A friend did his kitchen floor in decorative grooved and stained concrete. He
then put on 2 coats of a 1 part urethane with a lambs wool applicator. The
stuff's fairly thick and doesn't feel very hard, never fully leveled and has
some pieces of wool at places. It did dry to a sheen, but shows scrapes from
most anything, including wooden chair legs.
He also did concrete countertops, but ended up using beeswax since it's easily
At this point his wife is trying to scrape it off the floor. Is anybody
familiar with any coating that would hold up better here, and be repairable?
I'm thinking a better urethane that's either 2-part or with a catalyst
hardener would hold up better than an epoxy, but that's just a guess.
The additional problem with the countertops would be hot pans placed on the
surface. Don't know if there's any answer to that one.
Loads of them. All of them are noted for not working over an
undercoat of something unstable.
I think he's screwed. Serves him right for using poly in the first
place. Here's a clue: If you do dumb stuff without asking for advice
_first_, you get to live with your mistake afterwards.
Yup, his wife is steaming. Found out the product is Sonothane, which was
applied over stained concrete, after initial cure. The stuff's supposed to be
for interior concrete floors, with "excellent" abrasion resistance and
high-traffic areas. So it has a stable base that it's made for. It's just the
surface doesn't wear very well.
Now, wait a minute here. Even if I look at www.expoxysystems.com , I find
their recommendation for this application is not epoxy, but a 2-part
polyurethane coating. Both their product and what he used have abrasion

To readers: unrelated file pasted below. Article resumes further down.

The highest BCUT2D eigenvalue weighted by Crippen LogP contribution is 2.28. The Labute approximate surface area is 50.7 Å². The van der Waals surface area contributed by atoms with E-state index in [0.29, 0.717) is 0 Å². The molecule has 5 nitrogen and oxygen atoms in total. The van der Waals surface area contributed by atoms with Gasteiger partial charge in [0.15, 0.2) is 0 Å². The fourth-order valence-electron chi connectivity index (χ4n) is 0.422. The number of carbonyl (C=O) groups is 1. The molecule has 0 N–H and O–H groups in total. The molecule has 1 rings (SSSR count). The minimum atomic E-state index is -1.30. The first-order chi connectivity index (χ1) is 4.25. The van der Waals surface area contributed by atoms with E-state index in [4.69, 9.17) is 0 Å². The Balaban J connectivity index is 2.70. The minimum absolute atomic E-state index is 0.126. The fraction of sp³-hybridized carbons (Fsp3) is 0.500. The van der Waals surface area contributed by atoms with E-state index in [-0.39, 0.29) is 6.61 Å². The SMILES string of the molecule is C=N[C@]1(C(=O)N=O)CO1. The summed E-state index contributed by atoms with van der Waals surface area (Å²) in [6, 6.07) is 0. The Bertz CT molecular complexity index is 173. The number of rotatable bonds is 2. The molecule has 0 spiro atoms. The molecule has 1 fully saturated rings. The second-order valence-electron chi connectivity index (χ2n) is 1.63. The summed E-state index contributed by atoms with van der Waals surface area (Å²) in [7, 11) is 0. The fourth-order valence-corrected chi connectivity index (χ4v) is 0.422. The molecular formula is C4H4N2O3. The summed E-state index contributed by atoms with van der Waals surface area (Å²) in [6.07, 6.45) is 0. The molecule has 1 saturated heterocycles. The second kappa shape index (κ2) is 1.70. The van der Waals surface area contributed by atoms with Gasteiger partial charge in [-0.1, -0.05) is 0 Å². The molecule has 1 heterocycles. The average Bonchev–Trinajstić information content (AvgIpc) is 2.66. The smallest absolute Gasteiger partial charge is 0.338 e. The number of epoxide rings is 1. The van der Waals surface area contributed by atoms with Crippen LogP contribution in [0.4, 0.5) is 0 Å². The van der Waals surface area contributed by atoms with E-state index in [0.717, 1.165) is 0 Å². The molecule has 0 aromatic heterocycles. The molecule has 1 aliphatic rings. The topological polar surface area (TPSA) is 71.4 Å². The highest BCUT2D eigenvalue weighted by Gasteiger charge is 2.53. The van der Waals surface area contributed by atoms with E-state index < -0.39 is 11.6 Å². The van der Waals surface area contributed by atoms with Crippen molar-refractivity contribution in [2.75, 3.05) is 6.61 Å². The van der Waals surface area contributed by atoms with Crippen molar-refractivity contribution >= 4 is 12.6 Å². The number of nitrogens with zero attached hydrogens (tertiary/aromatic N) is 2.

resistance of 30-40 mg under ASTM-C501, and are used in warehouses and
aircraft hangers. Nor have I seen any other types of products to use for this
application, other than modified acrylics which can be very similiar.
I've used urethane on wood floors, and have also successfully patched areas
that were scratched and scraped, and had that last for years. The problems
I've seen tend to stem from using the wrong formulation, or incorrect
Examining the floor he did, I felt a number of nibs sticking up, and the
surface just didn't feel very hard. Questioning him further this evening may
have shed some light on this issue.
Although they appear clear, many of these formulations require a considerable
amount of mixing, often power mixing. They are also more sensitive to film
thickness, temperature and humidity. It now appears he barely stirred it,
applied it too thick, and at maybe 100 deg F (or more). Manufacturer suggests
3-4 minutes of power stirring, a 3/8 roller, and temp of 60-85 deg.
I think he's got a lot of scraping and sanding ahead.
So, if somebody is either familiar with this particular product (Sonothane) or
has some other suggested treatment, I'd love to hear from you.
On Thu, 09 Sep 2004 01:24:31 GMT, patriarch <<patriarch>> wrote:
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